Anger and Forgiveness in Martin Morans All the Rageby James Lecesne
I first met Martin Moran back in the 20th century when we were both just beginning our work as solo performers, experimenting with words and stories in the small theaters located in downtown Manhattan. Marty has always told deeply personal stories about sexuality, spirituality, and the mystery of the human experience. His confessional style of storytelling is his own and has evolved as a result of his profoundly inquisitive nature. With equal parts honesty and entertainment, Marty tells stories that make us all lean forward. The Tricky Part, which he adapted from his memoir of the same name, recounts a time between the ages of 12 and 15, when he had a sexual relationship with an older man, a counselor he met at a Catholic boys’ camp. It is a riveting, often funny, and always surprising story about the complexities of growing up Catholic, in the midst of desire and human trespass. He received a 2004 Obie Award and two Drama Desk nominations, including one for outstanding play. I was thrilled to have the opportunity to sit down with Marty and talk to him about his most recent solo work, All The Rage, which picks up where The Tricky Part left off.
James Lecesne (Rail): You’ve certainly had an impressive career as an actor in New York and also on the road. You’ve been in shows like Spamalot, Cabaret, How to Succeed, Fun Home, Wicked, the list goes on and on. But I’d love to know what made you decide to become a solo performer.
Martin Moran: I never felt as though there was an actual decision involved in becoming a solo performer. For me there’s just some odd imperative in the body, something that makes me create these solo works. I remember about 27 years ago when I was working in Stockbridge with Music Theater Group. We were all living together as a company, and I remember making a solo dance piece in the backyard and then inviting everyone to come see it. The creative process was agonizing and yet at the same time, exciting. The truth is, I would’ve preferred just hanging out with the group or doing fun things, but a kind of obsession or question arises, and I have to answer it. That’s what happened with me when I started working on The Tricky Part.
Rail: So The Tricky Part wasn’t you’re first solo piece?
Moran: Oh, no. The Tricky Part was the first time I’d done a full-scale solo piece. But before that I was always working on solo things, always in bits and pieces. In fact, you and I were involved in an evening together years ago at HERE. A group of us: you, me, Brenda Currin, Eve Ensler, Jessica Litwak, and I think David Cale. It was an evening of solo work, and I told this story about going on a trip to the mountains with this older guy. Looking back on it now I see that seeds of The Tricky Part were buried inside that piece. There was a piece I performed at Westbank called Fallen Angles and one entitled The Geometry of Sleep that I did at Alice’s 4th Floor. Sometimes I’d ask Ricky Ian Gordon to write some accompanying music for me. But these were in the early days, and it was never my intention to be a solo performer; it was just a sort of compulsion to explore a question that motivated me and then to get on stage with it. I guess it still is.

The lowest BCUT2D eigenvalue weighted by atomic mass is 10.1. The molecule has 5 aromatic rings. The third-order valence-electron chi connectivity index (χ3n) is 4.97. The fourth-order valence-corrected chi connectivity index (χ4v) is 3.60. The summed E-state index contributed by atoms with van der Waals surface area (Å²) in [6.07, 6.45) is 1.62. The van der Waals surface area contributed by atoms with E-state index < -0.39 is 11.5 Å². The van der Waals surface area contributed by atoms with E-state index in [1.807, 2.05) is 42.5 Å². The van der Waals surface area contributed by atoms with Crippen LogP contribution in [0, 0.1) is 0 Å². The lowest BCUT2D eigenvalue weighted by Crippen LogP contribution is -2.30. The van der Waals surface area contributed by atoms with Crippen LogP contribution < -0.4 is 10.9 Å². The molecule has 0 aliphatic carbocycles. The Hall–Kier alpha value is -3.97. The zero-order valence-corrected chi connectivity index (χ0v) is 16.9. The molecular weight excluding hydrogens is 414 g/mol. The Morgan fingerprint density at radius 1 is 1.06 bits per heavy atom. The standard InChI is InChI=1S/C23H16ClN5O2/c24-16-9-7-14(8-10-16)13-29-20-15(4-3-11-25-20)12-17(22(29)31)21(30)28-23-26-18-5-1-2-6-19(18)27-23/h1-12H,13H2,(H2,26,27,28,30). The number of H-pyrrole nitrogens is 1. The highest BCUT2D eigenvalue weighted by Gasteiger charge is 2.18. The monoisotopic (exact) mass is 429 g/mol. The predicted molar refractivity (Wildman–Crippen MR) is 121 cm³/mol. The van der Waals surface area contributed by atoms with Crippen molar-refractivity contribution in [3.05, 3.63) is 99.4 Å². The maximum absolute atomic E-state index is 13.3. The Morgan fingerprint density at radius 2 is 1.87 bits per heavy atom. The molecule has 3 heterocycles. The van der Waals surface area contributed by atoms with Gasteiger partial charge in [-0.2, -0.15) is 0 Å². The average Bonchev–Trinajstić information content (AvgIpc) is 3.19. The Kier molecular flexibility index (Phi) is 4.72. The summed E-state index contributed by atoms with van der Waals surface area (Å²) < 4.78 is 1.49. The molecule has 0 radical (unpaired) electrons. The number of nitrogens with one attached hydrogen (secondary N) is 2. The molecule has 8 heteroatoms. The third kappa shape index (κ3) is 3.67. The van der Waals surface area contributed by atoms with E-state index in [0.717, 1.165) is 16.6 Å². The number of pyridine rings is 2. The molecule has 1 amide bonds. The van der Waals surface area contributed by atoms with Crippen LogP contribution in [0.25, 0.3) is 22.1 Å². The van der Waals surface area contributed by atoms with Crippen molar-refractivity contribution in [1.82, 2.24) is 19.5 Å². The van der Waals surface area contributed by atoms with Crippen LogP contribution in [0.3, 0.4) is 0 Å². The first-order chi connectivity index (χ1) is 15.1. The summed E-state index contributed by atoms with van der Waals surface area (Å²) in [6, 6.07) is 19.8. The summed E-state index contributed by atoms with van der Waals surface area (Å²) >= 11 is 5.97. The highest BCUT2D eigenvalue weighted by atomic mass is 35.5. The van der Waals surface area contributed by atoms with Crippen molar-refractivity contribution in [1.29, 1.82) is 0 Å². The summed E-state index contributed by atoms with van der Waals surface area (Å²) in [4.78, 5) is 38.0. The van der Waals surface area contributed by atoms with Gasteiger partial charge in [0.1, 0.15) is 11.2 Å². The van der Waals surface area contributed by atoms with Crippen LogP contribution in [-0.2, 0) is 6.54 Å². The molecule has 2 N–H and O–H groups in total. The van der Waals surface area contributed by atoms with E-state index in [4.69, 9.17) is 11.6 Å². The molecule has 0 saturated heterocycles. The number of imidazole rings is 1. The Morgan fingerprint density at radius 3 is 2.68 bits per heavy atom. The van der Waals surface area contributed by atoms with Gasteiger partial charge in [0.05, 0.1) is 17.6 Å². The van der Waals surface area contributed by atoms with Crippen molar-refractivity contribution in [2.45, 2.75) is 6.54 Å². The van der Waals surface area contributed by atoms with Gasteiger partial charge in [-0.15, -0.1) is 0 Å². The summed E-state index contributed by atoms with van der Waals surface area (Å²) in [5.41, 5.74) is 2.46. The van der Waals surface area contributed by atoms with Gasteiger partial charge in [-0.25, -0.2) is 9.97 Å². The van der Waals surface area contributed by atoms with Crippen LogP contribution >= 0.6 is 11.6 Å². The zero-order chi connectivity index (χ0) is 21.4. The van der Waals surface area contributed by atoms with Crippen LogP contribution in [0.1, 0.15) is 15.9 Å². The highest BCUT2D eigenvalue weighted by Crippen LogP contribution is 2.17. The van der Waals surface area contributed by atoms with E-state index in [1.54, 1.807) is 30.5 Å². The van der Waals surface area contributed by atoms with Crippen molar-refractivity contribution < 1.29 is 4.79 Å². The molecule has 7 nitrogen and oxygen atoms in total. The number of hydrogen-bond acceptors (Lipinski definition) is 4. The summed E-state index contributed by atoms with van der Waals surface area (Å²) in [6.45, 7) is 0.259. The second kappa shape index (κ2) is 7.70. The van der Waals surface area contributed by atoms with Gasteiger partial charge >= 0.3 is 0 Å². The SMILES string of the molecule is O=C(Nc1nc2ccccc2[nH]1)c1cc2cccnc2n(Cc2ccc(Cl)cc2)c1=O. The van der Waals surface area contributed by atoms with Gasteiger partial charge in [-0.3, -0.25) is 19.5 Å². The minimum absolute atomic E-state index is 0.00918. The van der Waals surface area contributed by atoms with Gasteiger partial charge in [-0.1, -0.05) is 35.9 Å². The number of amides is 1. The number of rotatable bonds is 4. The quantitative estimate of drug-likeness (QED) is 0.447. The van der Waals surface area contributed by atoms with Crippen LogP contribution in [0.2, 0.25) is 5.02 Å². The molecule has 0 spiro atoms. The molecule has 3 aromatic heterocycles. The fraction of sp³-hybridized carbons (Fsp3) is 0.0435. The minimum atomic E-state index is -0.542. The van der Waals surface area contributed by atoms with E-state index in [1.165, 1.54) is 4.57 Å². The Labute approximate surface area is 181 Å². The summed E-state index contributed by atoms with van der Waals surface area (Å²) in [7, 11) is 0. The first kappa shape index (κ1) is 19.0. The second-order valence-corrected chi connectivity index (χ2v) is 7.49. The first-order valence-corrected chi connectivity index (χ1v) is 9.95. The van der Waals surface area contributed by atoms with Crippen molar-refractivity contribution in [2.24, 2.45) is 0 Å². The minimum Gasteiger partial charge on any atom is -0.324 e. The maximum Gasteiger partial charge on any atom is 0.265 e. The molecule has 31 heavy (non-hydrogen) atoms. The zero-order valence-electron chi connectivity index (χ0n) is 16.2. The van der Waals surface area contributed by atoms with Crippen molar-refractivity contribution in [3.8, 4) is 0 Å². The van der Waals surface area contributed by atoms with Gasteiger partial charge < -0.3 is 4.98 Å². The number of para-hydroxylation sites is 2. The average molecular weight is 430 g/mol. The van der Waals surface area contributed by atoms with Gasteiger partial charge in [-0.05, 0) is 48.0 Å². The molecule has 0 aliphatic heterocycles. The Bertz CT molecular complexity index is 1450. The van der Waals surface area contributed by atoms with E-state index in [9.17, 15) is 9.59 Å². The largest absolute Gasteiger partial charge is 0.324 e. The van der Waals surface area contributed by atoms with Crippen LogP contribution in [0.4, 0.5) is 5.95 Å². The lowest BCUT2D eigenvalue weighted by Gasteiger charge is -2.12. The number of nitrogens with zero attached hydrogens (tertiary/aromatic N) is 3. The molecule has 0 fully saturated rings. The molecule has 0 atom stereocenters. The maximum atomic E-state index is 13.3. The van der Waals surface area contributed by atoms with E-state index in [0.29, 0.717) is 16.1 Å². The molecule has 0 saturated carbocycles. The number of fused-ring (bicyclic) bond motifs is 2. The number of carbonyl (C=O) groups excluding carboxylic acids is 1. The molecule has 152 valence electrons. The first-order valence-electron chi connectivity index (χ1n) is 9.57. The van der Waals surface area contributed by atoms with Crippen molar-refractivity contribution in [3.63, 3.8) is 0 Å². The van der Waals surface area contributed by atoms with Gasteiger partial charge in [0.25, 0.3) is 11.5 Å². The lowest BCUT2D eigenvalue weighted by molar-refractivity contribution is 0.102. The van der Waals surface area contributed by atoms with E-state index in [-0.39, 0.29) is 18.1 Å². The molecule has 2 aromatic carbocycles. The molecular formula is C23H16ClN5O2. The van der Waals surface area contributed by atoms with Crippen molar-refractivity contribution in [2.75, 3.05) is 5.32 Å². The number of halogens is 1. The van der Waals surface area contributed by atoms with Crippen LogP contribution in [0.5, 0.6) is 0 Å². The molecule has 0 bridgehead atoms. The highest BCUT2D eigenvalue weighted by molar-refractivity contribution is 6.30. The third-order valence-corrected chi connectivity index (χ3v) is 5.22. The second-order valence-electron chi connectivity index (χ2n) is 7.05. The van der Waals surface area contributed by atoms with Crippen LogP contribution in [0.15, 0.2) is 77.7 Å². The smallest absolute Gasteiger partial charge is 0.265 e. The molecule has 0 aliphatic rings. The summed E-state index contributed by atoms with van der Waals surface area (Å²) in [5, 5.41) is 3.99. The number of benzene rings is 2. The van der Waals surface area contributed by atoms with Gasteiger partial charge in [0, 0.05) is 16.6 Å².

Rail: What kind of questions would you say interest you?
Moran: Questions like, what is forgiveness? Why do we hurt each other? What is reconciliation? How do we move on from things that cleave us? These are the questions I always seem to come back to in my work. I’m just exploring them on deeper and deeper levels.
Rail: And were there solo performers who’ve inspired you along the way?
Moran: Well, you.
Rail: Nice of you to say.
Moran: No, really. Your work inspired me tremendously. Your unique and vivid story sense, your loving rendition of characters. The same is true of David Greenspan. I saw his work, and I remember thinking: he’s so idiosyncratic. And it takes such courage to be that idiosyncratic—in public. He inspired me because I’m always wondering if I’m being understood, is the story clear? David gave me permission to just trust the work.
There was a guy at St. Ann’s last year who I loved, Daniel Kitson. He can spin the most poetic language in a way that makes you think he’s making it up, on the spot, just for you.
I also look to Spalding Gray. He had a mysterious way in of interconnecting stories, and creating theater in a way that wasn’t obvious. He gave audiences a different kind of theater experience. You could be sitting there asking yourself, “Wait. Is this theater? Is this storytelling with a twist? What is it?” I loved that.
Rail: Would you say you’ve developed your own distinct style of storytelling?
Moran: The form I’m presenting always remains so elusive to me—right up until the 11th hour. Even then. I’ve been in rehearsal with this piece [All the Rage] for weeks and I still feel as though I haven’t really cracked it. The rehearsal process is really all about me learning to trust in the alchemy or the serendipity of doing the piece; trust that the meaning will be revealed when it gets in front of an audience.